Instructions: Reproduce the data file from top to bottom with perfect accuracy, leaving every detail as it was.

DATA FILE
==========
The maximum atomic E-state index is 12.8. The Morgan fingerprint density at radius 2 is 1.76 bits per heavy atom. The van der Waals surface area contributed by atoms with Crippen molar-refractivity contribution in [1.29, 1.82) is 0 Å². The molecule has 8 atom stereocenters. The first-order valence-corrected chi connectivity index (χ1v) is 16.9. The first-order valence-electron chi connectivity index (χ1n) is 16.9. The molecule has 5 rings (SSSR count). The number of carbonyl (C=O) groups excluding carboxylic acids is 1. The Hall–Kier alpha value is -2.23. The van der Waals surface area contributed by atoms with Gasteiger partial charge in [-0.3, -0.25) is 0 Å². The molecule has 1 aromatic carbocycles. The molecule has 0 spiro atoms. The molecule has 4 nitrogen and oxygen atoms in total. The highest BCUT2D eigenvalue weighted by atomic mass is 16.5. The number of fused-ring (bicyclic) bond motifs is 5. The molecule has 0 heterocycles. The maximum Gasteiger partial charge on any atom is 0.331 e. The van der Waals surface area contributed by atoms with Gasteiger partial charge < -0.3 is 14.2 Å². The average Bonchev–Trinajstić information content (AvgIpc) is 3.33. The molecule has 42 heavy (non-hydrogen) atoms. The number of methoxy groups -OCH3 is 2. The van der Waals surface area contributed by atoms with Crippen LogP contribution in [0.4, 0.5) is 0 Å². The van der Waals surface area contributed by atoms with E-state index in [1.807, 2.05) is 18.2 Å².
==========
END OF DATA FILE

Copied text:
The maximum atomic E-state index is 12.8. The Morgan fingerprint density at radius 2 is 1.76 bits per heavy atom. The van der Waals surface area contributed by atoms with Crippen molar-refractivity contribution in [1.29, 1.82) is 0 Å². The molecule has 8 atom stereocenters. The first-order valence-corrected chi connectivity index (χ1v) is 16.9. The first-order valence-electron chi connectivity index (χ1n) is 16.9. The molecule has 5 rings (SSSR count). The number of carbonyl (C=O) groups excluding carboxylic acids is 1. The Hall–Kier alpha value is -2.23. The van der Waals surface area contributed by atoms with Gasteiger partial charge in [-0.3, -0.25) is 0 Å². The molecule has 1 aromatic carbocycles. The molecule has 0 spiro atoms. The molecule has 4 nitrogen and oxygen atoms in total. The highest BCUT2D eigenvalue weighted by atomic mass is 16.5. The number of fused-ring (bicyclic) bond motifs is 5. The molecule has 0 heterocycles. The maximum Gasteiger partial charge on any atom is 0.331 e. The van der Waals surface area contributed by atoms with Gasteiger partial charge < -0.3 is 14.2 Å². The average Bonchev–Trinajstić information content (AvgIpc) is 3.33. The molecule has 42 heavy (non-hydrogen) atoms. The number of methoxy groups -OCH3 is 2. The van der Waals surface area contributed by atoms with Crippen LogP contribution in [0.4, 0.5) is 0 Å². The van der Waals surface area contributed by atoms with E-state index in [1.807, 2.05) is 18.2 Å².